Meeting REPowerEU’s energy targets is possible without increasing the use of bioenergy
By Tom Harrison
- The 45% renewable energy target in the REPowerEU plan is an essential step towards a cheap, secure and reliable energy system for Europe.
- The REPowerEU plan foresees an increase in bioenergy consumption in 2030 above that assumed by the Fit for 55 package.
- The plan’s growth in bioenergy consumption could be avoided through a credible increase in solar power deployment to 2030.
- Further reductions in bioenergy use by 2030 – to below today’s levels – could be realised through faster electrification of heat and increased energy efficiency compared to REPowerEU.
Europe’s over-reliance on imported fossil fuels has led to today’s painfully high energy bills and has been weaponized by Putin throughout Russia’s invasion of Ukraine. The EU’s ‘REPowerEU’ plan, formed in response to the invasion, takes the positive step of increasing renewables in order to decrease gas imports and meet climate objectives. Alongside increases in wind and solar power, REPowerEU also sees an increase in bioenergy use in 2030 compared with the ‘Fit for 55’ package.
However, there is a significant and growing body of evidence that Europe’s large-scale consumption of bioenergy is damaging to the health of the climate, forests and people.
REPowerEU expects that 1 billion cubic metres (bcm) of fossil gas used in the power sector will be replaced by burning biomass and 17 bcm of fossil gas used in households, industry and agriculture will be replaced with ‘sustainable biomethane’. This 18 bcm of displaced fossil gas equates to a total of 15 million tonnes of oil equivalent (Mtoe) of bioenergy over and above the levels assumed in the EU Commission’s impact assessment of the Fit for 55 proposal. Although these plans do not actually represent a significant increase in bioenergy demand from current levels, this increase in bioenergy is avoidable.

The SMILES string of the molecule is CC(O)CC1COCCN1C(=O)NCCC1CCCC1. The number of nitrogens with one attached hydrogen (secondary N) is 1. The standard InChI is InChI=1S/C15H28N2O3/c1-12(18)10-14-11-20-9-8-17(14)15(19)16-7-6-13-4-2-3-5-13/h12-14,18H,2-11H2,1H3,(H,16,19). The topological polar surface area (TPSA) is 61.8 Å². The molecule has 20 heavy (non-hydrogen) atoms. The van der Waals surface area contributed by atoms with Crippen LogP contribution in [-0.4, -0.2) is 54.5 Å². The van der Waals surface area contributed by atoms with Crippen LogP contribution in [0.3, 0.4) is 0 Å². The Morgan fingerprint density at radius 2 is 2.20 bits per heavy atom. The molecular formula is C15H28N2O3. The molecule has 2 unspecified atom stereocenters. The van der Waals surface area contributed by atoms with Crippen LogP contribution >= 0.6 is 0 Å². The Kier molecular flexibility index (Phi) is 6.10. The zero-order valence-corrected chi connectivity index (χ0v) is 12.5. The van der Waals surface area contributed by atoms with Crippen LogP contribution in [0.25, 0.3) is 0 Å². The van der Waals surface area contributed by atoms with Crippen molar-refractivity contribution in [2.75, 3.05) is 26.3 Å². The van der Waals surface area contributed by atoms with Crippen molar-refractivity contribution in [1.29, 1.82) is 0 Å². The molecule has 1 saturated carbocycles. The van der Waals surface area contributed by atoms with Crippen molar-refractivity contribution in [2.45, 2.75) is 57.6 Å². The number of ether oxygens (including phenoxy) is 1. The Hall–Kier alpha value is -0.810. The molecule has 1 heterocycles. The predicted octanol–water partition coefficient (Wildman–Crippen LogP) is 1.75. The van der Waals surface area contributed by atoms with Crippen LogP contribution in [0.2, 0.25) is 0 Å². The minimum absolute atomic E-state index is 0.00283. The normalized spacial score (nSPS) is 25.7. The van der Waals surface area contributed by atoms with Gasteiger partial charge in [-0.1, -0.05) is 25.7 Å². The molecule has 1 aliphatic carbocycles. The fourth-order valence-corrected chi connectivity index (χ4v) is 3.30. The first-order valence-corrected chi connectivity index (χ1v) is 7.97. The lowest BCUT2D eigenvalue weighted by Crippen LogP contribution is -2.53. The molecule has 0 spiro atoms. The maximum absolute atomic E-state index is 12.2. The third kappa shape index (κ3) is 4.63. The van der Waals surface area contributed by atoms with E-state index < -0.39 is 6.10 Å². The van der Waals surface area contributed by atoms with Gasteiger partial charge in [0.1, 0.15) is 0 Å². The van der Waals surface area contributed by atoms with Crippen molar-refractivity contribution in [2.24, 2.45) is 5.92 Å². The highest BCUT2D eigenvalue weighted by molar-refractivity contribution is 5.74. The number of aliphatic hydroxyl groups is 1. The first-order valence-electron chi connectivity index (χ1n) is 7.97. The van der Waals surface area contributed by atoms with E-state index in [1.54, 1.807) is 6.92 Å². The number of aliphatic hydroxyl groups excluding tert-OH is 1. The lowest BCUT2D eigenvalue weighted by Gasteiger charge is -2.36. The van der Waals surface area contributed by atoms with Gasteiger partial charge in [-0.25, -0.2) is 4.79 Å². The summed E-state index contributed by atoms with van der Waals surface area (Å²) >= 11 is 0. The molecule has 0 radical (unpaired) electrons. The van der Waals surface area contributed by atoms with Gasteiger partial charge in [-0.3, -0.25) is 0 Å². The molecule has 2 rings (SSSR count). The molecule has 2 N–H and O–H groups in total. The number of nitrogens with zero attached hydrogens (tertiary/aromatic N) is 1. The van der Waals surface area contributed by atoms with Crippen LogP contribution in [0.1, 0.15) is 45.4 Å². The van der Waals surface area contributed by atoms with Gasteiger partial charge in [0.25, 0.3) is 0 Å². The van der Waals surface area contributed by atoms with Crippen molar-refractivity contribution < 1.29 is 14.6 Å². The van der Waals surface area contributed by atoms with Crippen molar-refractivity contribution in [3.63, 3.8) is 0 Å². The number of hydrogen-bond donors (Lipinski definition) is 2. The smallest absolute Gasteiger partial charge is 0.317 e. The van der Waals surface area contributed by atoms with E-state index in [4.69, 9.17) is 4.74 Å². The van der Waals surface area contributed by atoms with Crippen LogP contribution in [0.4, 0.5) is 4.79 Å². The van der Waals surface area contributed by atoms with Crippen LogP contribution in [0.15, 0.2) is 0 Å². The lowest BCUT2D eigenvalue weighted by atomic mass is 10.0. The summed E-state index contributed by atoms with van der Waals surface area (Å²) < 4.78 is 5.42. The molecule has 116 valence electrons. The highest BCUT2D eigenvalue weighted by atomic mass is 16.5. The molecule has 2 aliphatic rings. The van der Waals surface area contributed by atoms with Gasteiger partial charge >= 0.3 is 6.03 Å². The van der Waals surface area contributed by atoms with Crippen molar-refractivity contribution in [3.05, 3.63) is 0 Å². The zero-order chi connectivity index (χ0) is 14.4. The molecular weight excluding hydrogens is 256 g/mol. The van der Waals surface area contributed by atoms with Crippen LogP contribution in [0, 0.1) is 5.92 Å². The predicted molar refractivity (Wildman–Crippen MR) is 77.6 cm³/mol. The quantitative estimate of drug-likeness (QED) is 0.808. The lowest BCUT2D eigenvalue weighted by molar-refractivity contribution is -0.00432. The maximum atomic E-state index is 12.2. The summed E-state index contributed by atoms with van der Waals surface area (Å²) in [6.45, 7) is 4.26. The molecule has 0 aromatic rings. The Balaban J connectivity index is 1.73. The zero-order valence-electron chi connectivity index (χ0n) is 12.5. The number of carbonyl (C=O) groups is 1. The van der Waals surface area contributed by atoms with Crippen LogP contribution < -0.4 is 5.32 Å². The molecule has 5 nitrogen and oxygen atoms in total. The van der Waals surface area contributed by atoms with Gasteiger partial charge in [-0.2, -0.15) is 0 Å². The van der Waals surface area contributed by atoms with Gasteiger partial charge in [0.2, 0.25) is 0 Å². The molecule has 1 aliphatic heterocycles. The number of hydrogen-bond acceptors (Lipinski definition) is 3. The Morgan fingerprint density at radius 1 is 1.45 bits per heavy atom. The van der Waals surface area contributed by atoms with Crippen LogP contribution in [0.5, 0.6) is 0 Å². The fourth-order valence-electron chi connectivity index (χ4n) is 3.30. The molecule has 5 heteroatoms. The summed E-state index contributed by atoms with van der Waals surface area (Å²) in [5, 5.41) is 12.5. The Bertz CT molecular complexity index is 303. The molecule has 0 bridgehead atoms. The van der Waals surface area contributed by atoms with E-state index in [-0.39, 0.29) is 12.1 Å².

Avoiding higher bioenergy use in REPowerEU while still achieving its objectives, including a 45% share of renewables by 2030, would require approximately 100 GW (+17%) of additional solar power to be deployed by 2030 compared to the EU Commission’s REPowerEU proposal. The extra solar power is used to further decrease electricity generation from fossil gas compared to the REPowerEU plan instead of increasing the use of biomethane by 17bcm in housing, industry and agriculture – as well as directly replacing the additional biomass used for electricity generation in the REPowerEU plan to deliver a 1 bcm saving.
With an improved policy and regulatory environment, Solar Power Europe has indicated that the industry could deploy up to 840 GW of solar power by 2030. This is 248 GW higher (+42%) than REPowerEU’s current target and demonstrates that an additional 100 GW discussed in this briefing is credible. However, it is important to note that unlocking Europe’s solar potential and reaching these levels of solar power deployment will not happen without a major policy push at the national level to improve permitting and other bottlenecks.
The above measure would meet the REPowerEU’s objectives and keep bioenergy consumption in 2030 to the level assumed in the Fit for 55 package – a small reduction on today’s levels. However, further reduction of bioenergy use below Fit for 55 levels could be achieved through activities such as faster electrification of the heat sector or increased energy efficiency compared with REPowerEU proposals. For example, the European Parliament’s proposal to increase 2030 energy efficiency targets to 14.5% compared to the 2020 reference scenario projections – up from the 13% proposed in REPowerEU – is equivalent to an 14% reduction in gross bioenergy consumption in the EU in 2030.
This article has been sourced from EMBER and can be accessed here.